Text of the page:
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State of Michigan to Rake In At Least 80 Million Dollars Yearly From Medical Marihuana

Dec 9th, 2016 Criminal Penalties Marijuana Laws

On September 21, 2016 Governor Snyder signed into law a series of new bills that amended Michigan’s Medical Marihuana Act, as set forth in Michigan Compiled Laws, sec. 333.26424, et. seq.  This series of bills is called the “Medical Marihuana Facilities Licensing Act,” and the effective date of this package of bills was December 20, 2016.  Among the many changes, these bills include the provisioning of new taxes.  For example, after December 20, 2016 there will be a new 3% tax imposed on the gross retail income of each provisioning center (retail seller/dispensary).

According to the law, i.e., the Medical Marihuana Facilities Licensing Act, found at Michigan Compiled Laws, sec. Sec. 102(r):

(r) “Provisioning center” means a licensee that is a commercial entity located in this state that purchases marihuana from a grower or processor and sells, supplies, or provides marihuana to registered qualifying patients, directly or through the patients’ registered primary caregivers. Provisioning center includes any commercial property where marihuana is sold at retail to registered qualifying patients or registered primary caregivers. A noncommercial location used by a primary caregiver to assist a qualifying patient connected to the caregiver through the department’s marihuana registration process in accordance with the Michigan medical marihuana act is not a provisioning center for purposes of this act.

In addition to this new tax, a retail sales tax of 6% will also be collected by the medical marijuana seller.  It should be noted that neither of these taxes currently apply to licensed medical marijuana patients or primary caregivers.  It’s not 100% clear if medical marijuana will be exempt from sales tax as are other prescription drugs in Michigan.  Also, there are additional application fees and the regulatory assessment fees that will also raise money for the State.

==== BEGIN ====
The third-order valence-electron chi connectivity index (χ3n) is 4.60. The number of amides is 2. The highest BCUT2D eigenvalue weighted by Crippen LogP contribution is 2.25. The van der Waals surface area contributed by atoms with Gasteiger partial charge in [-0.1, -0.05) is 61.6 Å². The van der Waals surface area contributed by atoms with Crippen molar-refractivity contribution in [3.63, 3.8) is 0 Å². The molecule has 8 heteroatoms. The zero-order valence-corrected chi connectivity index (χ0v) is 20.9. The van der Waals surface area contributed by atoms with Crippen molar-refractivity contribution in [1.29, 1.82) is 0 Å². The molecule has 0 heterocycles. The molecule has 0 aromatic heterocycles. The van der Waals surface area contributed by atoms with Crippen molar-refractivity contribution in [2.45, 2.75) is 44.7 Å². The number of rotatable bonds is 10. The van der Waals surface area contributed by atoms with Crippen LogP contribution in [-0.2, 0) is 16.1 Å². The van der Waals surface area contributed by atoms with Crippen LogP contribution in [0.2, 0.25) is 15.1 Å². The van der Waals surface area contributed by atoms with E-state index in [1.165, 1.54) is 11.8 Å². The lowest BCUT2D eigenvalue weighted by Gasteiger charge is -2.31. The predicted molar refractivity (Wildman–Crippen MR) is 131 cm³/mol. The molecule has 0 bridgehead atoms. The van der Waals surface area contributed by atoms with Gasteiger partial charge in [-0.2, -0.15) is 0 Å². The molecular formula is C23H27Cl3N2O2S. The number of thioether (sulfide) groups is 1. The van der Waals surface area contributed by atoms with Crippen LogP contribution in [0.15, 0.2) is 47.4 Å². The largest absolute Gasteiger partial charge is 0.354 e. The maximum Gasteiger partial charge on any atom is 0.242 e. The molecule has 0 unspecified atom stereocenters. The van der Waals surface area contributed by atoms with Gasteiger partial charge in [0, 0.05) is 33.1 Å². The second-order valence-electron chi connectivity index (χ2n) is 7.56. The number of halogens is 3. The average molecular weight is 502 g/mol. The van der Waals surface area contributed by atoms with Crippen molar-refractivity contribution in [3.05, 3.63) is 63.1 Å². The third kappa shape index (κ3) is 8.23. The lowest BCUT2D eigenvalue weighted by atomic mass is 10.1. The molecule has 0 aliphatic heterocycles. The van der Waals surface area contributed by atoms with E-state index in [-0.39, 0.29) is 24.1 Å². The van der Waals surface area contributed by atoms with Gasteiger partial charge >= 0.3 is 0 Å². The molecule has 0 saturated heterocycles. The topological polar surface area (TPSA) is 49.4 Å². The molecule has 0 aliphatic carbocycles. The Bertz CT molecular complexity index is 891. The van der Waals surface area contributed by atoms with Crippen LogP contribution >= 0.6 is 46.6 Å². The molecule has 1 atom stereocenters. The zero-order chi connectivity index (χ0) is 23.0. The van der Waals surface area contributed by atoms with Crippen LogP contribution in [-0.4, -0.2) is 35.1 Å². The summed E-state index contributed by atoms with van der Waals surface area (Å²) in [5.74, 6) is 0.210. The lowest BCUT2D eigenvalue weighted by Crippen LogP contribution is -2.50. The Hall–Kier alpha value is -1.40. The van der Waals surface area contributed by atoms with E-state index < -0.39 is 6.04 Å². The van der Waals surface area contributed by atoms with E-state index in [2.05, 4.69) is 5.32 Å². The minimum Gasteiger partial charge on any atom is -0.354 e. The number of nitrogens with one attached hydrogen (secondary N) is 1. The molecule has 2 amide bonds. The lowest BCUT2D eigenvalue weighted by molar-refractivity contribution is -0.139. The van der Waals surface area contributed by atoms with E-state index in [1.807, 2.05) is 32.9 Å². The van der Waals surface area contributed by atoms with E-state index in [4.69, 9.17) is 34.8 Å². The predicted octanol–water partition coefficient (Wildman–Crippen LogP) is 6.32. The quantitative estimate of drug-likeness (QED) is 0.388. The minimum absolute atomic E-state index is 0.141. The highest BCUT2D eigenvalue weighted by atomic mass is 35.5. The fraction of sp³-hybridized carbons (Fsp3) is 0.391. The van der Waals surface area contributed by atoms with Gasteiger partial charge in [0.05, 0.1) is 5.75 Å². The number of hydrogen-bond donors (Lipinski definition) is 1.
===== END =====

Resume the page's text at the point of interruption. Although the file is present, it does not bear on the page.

No one really knows how much money Michigan will collect in taxes from medical marijuana. When this was studied, the state used Colorado as a model, but acknowledged that they do not believe Michigan’s sales will be close to Colorado’s sales. Based on these estimates it is believed that the new 3% on the gross retail sales of medical marijuana will bring in about $24,000,000.00.  (Twenty-Four Million Dollars). The 6% sales tax will bring in another nearly $50,000,000.00. (Fifty Million Dollars).  These estimates are likely on the low side, and will undoubtedly increase over time.

There are, of course, expenses involved in the administration of these new laws as well.  For example, ongoing costs are likely to be close to $20,000,000.00.  (Twenty Million Dollars).  There is also a one-time technology fee of about $800,000.00 (Eight Hundred Thousand Dollars). These taxes and expenses are by and for the state of Michigan.  However, the new Medical Marijuana Act is likely to have a significant but currently undetermined and unknown fiscal impact on local units of government.  This impact will be based on the creation of new taxes and fees on medical marihuana facilities.

The taxes raised by the State of Michigan from application fees and the regulatory assessment will be deposited into the Marihuana Regulatory Fund.  This money can be spent only on the implementation, enforcement, and administration of the Medical Marihuana Act.

The 3% tax dollars will be deposited into the Medical Marihuana Excise Fund. Money from this fund will be allocated as follows:

  • 30% to counties in which a medical marihuana facility is located.
  • 30% to the State – prior to September 30, 2017, for deposit into the General Fund; after October 1, 2017, for deposit info the First Responder Presumed Coverage Fund.
  • 25% to municipalities in which a medical marihuana facility is located.
  • 5% to county sheriffs in counties in which a medical marihuana facility is located.
  • 5% to MCOLES for local law enforcement training.
  • 5% to the Department of State Police.

This means it will “pay” for a city or township to have medical marijuana facilities located within their borders. The Michigan State Police and local police will also get a piece of the new largesse.  Overall, even with the additional expenses to the State for law enforcement and the various administrative expenses, the State of Michigan stands to rake in a huge sum of money from the business of Medical Marijuana.